Oh man, threw it too far.
No Labrador—with or without a flying disc in its jaws—lumbered out of the tall weeds, so Felix sighed and dove in.
“Albie! Where are you?”
Difficult to wade through, the weeds pressed against Felix as if wanting him to leave. Finally, the jingle of Albie’s tags, and then Albie sniffing crazy at something in the ground. Felix leaned down to look closer at the black metal peeking out the thick greenery.
A red light popped on and whirring began.
“It’s still nice, though,” Kate says. “So much to see. Like a Grandma Moses painting. Every time you look at it, you see something new.”
She would have to go familial. Grandma means children, grandchildren. Bill imagines them running around the booths of chattering eaters. Outside, on the painting’s street, is a flurry of activity: townsfolk, dogs, horses doing a thousand various things. Somehow, it’s now a small town out there, and everyone knows everyone, each day a predictable routine.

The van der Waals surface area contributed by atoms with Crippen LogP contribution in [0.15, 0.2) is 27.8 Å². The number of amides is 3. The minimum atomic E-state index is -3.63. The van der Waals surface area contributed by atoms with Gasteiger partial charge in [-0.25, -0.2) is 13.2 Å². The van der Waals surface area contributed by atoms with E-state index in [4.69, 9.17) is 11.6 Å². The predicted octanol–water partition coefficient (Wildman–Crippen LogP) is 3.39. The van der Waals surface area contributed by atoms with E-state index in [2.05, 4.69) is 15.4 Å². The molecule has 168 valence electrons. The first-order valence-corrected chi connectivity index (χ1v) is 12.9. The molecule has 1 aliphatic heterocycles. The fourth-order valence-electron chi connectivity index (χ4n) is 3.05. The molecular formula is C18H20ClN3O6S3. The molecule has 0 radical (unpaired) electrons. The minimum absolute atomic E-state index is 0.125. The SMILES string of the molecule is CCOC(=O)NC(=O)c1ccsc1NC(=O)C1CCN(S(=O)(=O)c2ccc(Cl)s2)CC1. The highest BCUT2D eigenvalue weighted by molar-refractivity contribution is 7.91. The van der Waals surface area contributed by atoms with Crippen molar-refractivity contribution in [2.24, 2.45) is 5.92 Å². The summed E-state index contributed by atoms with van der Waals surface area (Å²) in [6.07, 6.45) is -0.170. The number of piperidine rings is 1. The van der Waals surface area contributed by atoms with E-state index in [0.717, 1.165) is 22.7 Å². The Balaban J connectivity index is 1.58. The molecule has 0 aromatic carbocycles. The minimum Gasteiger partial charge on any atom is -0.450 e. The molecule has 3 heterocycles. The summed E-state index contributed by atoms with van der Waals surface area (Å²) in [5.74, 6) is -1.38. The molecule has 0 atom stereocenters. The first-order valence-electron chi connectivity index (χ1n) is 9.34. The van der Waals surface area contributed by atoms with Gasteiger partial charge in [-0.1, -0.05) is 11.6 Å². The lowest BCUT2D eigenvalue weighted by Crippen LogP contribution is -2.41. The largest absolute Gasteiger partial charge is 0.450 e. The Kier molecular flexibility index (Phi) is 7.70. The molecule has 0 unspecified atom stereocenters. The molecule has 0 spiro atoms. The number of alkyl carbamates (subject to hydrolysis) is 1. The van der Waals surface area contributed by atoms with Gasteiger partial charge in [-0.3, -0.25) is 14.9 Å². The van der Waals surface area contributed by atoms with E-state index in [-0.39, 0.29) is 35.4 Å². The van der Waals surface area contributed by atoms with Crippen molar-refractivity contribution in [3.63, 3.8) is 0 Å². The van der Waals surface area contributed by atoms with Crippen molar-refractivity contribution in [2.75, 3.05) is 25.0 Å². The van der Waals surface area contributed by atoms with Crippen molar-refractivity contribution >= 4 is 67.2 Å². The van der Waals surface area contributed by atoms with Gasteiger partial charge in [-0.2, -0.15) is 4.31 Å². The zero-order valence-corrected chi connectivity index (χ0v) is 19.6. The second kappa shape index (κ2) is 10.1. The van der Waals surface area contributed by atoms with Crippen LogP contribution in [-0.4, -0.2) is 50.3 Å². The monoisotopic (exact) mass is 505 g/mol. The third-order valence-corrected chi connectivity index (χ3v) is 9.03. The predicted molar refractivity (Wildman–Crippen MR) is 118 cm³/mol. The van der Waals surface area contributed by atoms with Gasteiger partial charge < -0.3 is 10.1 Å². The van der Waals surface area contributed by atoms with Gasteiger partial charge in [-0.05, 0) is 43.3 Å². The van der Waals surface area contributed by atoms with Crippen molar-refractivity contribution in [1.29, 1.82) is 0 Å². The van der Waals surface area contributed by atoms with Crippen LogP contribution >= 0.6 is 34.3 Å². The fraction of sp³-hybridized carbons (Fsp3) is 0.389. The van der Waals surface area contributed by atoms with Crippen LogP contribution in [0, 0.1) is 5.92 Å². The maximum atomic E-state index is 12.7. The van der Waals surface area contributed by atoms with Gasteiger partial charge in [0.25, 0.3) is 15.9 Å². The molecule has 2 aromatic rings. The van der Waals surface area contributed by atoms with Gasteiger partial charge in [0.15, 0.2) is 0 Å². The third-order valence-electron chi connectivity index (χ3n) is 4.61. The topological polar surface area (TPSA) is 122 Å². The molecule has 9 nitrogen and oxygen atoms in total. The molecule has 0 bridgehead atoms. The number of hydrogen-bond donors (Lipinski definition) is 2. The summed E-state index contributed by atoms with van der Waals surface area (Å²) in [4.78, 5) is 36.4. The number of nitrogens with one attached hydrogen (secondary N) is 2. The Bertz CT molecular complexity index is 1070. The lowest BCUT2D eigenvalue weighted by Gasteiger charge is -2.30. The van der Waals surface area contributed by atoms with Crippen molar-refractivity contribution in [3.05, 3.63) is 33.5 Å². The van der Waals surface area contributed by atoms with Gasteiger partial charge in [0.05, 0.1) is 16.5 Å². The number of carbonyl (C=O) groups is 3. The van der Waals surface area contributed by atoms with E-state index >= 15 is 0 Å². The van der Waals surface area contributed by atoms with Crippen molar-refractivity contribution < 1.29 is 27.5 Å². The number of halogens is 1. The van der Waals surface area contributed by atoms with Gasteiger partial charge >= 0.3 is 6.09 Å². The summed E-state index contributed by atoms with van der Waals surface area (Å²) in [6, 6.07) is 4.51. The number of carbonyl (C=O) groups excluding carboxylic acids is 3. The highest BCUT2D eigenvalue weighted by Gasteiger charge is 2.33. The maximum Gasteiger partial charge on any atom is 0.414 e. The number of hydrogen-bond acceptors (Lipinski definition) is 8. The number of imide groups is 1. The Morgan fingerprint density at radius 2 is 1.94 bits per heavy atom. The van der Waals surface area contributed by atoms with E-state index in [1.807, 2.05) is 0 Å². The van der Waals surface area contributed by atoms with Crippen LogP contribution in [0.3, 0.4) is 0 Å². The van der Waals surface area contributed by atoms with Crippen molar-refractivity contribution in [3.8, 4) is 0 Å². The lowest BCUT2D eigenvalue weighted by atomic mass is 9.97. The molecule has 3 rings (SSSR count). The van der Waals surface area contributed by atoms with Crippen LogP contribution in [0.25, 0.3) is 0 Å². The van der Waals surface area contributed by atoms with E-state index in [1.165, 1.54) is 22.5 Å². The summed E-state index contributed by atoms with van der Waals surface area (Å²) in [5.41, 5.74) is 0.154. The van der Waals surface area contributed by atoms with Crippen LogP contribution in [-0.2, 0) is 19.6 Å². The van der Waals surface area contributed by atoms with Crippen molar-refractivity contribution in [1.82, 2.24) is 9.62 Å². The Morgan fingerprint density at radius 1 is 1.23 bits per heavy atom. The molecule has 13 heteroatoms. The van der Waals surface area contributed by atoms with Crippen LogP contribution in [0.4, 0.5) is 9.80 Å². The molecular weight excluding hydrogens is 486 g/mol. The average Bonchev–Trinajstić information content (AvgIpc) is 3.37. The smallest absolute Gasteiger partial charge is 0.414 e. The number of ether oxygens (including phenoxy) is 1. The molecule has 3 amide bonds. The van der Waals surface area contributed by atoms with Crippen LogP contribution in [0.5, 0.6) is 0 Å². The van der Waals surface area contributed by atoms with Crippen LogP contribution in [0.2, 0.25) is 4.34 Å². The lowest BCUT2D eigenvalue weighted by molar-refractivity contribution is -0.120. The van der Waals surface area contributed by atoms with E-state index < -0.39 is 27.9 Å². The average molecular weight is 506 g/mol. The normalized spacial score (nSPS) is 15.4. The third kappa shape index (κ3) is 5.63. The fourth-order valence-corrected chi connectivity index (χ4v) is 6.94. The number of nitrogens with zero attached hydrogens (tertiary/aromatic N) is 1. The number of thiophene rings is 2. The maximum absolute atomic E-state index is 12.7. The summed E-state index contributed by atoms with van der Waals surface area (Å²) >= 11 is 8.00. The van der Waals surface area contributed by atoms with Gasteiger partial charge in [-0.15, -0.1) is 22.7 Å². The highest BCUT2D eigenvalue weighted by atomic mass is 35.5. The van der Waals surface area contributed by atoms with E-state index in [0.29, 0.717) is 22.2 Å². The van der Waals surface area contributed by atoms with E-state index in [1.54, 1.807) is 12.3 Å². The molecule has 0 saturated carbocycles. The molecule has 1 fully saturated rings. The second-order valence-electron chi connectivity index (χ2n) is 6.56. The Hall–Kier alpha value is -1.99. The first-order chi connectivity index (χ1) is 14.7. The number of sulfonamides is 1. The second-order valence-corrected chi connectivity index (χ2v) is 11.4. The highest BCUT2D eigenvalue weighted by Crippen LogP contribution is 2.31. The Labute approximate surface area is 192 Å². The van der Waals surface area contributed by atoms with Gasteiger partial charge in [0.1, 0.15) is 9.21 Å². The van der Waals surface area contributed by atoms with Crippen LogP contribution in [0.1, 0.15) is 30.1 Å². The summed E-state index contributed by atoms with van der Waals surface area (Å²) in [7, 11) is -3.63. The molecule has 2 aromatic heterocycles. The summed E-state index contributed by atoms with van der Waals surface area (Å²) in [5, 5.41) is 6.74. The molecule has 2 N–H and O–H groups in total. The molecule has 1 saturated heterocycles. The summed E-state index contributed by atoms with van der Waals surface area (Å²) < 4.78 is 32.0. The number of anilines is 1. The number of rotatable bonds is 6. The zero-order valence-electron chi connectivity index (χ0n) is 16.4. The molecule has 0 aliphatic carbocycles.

He frowns. “It’s just so cluttered.”
Passersby were startled as the skinny, wavering, old-looking man suddenly halted and dropped to his knees, his torn pants on the sidewalk across from the wavy building. His face—ravaged by sun and wind—slacked in awe, as if seeing a whale leap, and his gray beard parted to allow words out: “Thirty-four years on the seas. Island to island. Port to port. Forever in between. Now this. The curves like waves. The sun dances on the windows like on the quivering, never-ending water.”
A pause as the crowd stared.
“This,” the kneeling man said, “this is now home.”
A lawn littered with dandelions
like bright dots on a map of grass
denoting some remarkable places,
into an intricate geodesic dome
waiting for a breeze
or child’s blowing
so seeds can take to the air
and float to other
parts of the grass map
and mark another remarkable
Driving to my parents’ house
on a Sunday morning,
a splatter of raindrops
on the windshield,
but lighter clouds
a bit away suggest the sun.
A bird with a long twig in its beak
flies over the highway,
off to add to its family’s nest.
Then, off the highway,
driving in miles
of stores and restaurants,
I see a Canada goose couple
on a date as they
peck at grass in a narrow
strip next to the road.
Also a big burgundy Cadillac
sits in the parking lot at Hooters.
Are they even open
at nine thirty
in the morning?